Brazil's Energy Minister announced Chevron Corp's presence in his country depends on how well the company complies with the country's laws and cleans up the leak it caused last month.

Speaking to reporters in Teresina, in the northeast of the country on Monday, minister Edison Lobao said the company will have to leave Brazil if it fails to appropriately comply with Brazilian officials, reported The Economic Times.

Speaking to Bloomberg, the minister took a more ambiguous approach, and said his government will see if the U.S oil major will be allowed further drilling rights in the country following the oil leak Chevron caused last month.

Chevron, since the leak started Nov. 8, has maintained it is continuously informing Brazilian officials of developments and the company's clean-up efforts. It also stated last week that it respects decisions made by Brazilian officials and will respond appropriately.

Following the leak, the Brazilian government had ordered a halt to all drilling activities by Chevron, and imposed a $28 million fine on the company. The government also temporarily suspended the company's drilling rights.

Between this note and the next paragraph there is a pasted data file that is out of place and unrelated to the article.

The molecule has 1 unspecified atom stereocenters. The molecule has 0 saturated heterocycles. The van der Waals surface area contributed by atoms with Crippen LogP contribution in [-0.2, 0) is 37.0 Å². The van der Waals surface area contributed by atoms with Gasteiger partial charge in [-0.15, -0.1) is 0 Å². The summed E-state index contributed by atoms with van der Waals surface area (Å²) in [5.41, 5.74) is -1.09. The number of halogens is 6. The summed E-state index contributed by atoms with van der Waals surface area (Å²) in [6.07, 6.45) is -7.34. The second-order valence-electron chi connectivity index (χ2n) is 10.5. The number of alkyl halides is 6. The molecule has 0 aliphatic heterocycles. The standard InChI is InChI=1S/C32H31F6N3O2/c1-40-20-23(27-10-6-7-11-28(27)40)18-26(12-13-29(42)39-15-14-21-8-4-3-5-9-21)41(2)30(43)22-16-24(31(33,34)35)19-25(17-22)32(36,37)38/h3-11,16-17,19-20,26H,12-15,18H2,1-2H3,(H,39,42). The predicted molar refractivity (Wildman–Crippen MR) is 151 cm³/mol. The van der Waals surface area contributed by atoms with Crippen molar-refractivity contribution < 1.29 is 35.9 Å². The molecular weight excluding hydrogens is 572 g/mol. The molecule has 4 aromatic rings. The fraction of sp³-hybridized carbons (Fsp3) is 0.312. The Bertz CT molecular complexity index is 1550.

Last week, Brazil's oil agency also ordered the company to shut in one of its 11 production wells, as well as four water injection wells, after a safety audit identified the presence of hydrogen sulfide gas.

On its website, Chevron published several photos of the oil sheen on the surface of the water. Dating back to Saturday, the company said the remaining sheen pictured totals less than three barrels of oil. Chevron said that in total, 2,400 barrels of oil leaked into the ocean from the leak.

Chevron continues to assess and abide by the Brazilian government's decisions and fully inform and work with its agencies, including hosting their representatives at our offshore facilities and our Brazilian offices, to ensure our plans and operations in Brazil are in compliance with our license to operate.

The company will absorb all lessons learned from this incident and will act swiftly to ensure that this type of problem is never repeated at any of its deepwater projects in Brazil, or worldwide. The company remains keen on investing in Brazil and sharing in the country's tremendous growth potential and continue with its plan according to our strategy in Brazil, said Chevron spokesperson Scott Walker.